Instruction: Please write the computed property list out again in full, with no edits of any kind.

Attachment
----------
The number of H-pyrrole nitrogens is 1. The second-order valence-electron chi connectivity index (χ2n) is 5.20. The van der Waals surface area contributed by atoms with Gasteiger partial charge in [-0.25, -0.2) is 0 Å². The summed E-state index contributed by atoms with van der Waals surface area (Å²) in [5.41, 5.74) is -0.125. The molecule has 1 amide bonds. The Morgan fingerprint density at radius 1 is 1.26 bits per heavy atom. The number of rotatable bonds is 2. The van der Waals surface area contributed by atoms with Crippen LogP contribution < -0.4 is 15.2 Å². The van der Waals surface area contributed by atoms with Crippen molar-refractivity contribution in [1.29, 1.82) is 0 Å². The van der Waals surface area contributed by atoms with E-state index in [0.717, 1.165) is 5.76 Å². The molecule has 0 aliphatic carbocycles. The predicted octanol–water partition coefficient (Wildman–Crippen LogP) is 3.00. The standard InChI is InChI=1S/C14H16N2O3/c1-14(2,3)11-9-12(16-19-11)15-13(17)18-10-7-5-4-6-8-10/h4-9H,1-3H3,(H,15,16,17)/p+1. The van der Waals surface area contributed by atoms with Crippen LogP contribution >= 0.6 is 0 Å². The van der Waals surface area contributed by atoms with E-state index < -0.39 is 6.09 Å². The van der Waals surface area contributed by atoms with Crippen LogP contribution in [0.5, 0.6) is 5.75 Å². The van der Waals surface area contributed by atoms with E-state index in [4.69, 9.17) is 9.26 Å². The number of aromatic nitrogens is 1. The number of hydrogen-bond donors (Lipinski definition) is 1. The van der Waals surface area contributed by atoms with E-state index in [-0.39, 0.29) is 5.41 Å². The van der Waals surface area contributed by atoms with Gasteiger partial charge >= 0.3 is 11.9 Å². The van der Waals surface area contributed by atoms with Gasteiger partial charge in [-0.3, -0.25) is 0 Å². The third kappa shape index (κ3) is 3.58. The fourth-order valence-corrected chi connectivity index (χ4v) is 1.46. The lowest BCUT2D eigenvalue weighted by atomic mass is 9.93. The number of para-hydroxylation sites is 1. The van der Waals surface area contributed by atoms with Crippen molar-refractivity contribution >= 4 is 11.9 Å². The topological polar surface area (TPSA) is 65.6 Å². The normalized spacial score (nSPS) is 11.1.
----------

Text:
The number of H-pyrrole nitrogens is 1. The second-order valence-electron chi connectivity index (χ2n) is 5.20. The van der Waals surface area contributed by atoms with Gasteiger partial charge in [-0.25, -0.2) is 0 Å². The summed E-state index contributed by atoms with van der Waals surface area (Å²) in [5.41, 5.74) is -0.125. The molecule has 1 amide bonds. The Morgan fingerprint density at radius 1 is 1.26 bits per heavy atom. The number of rotatable bonds is 2. The van der Waals surface area contributed by atoms with Crippen LogP contribution < -0.4 is 15.2 Å². The van der Waals surface area contributed by atoms with Crippen molar-refractivity contribution in [1.29, 1.82) is 0 Å². The van der Waals surface area contributed by atoms with E-state index in [0.717, 1.165) is 5.76 Å². The molecule has 0 aliphatic carbocycles. The predicted octanol–water partition coefficient (Wildman–Crippen LogP) is 3.00. The standard InChI is InChI=1S/C14H16N2O3/c1-14(2,3)11-9-12(16-19-11)15-13(17)18-10-7-5-4-6-8-10/h4-9H,1-3H3,(H,15,16,17)/p+1. The van der Waals surface area contributed by atoms with Crippen LogP contribution >= 0.6 is 0 Å². The van der Waals surface area contributed by atoms with E-state index < -0.39 is 6.09 Å². The van der Waals surface area contributed by atoms with Crippen LogP contribution in [0.5, 0.6) is 5.75 Å². The van der Waals surface area contributed by atoms with E-state index in [4.69, 9.17) is 9.26 Å². The number of aromatic nitrogens is 1. The number of hydrogen-bond donors (Lipinski definition) is 1. The van der Waals surface area contributed by atoms with E-state index in [-0.39, 0.29) is 5.41 Å². The van der Waals surface area contributed by atoms with Gasteiger partial charge >= 0.3 is 11.9 Å². The van der Waals surface area contributed by atoms with Gasteiger partial charge in [-0.3, -0.25) is 0 Å². The third kappa shape index (κ3) is 3.58. The fourth-order valence-corrected chi connectivity index (χ4v) is 1.46. The lowest BCUT2D eigenvalue weighted by atomic mass is 9.93. The number of para-hydroxylation sites is 1. The van der Waals surface area contributed by atoms with Crippen molar-refractivity contribution >= 4 is 11.9 Å². The topological polar surface area (TPSA) is 65.6 Å². The normalized spacial score (nSPS) is 11.1.